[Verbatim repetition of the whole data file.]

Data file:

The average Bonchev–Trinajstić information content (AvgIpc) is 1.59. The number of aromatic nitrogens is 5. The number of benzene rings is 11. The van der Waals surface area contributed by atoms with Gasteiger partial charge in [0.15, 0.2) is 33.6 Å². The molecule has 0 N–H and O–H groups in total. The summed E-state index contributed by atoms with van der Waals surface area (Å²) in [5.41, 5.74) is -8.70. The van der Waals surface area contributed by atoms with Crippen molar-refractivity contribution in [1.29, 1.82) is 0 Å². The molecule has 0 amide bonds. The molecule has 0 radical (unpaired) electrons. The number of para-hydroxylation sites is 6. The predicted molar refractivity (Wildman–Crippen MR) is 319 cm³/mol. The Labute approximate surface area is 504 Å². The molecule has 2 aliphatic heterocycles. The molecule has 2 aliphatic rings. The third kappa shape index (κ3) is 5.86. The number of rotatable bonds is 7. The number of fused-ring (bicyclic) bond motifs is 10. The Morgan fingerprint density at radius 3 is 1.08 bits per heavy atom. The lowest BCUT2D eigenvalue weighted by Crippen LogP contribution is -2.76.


The average Bonchev–Trinajstić information content (AvgIpc) is 1.59. The number of aromatic nitrogens is 5. The number of benzene rings is 11. The van der Waals surface area contributed by atoms with Gasteiger partial charge in [0.15, 0.2) is 33.6 Å². The molecule has 0 N–H and O–H groups in total. The summed E-state index contributed by atoms with van der Waals surface area (Å²) in [5.41, 5.74) is -8.70. The van der Waals surface area contributed by atoms with Crippen molar-refractivity contribution in [1.29, 1.82) is 0 Å². The molecule has 0 amide bonds. The molecule has 0 radical (unpaired) electrons. The number of para-hydroxylation sites is 6. The predicted molar refractivity (Wildman–Crippen MR) is 319 cm³/mol. The Labute approximate surface area is 504 Å². The molecule has 2 aliphatic heterocycles. The molecule has 2 aliphatic rings. The third kappa shape index (κ3) is 5.86. The number of rotatable bonds is 7. The number of fused-ring (bicyclic) bond motifs is 10. The Morgan fingerprint density at radius 3 is 1.08 bits per heavy atom. The lowest BCUT2D eigenvalue weighted by Crippen LogP contribution is -2.76.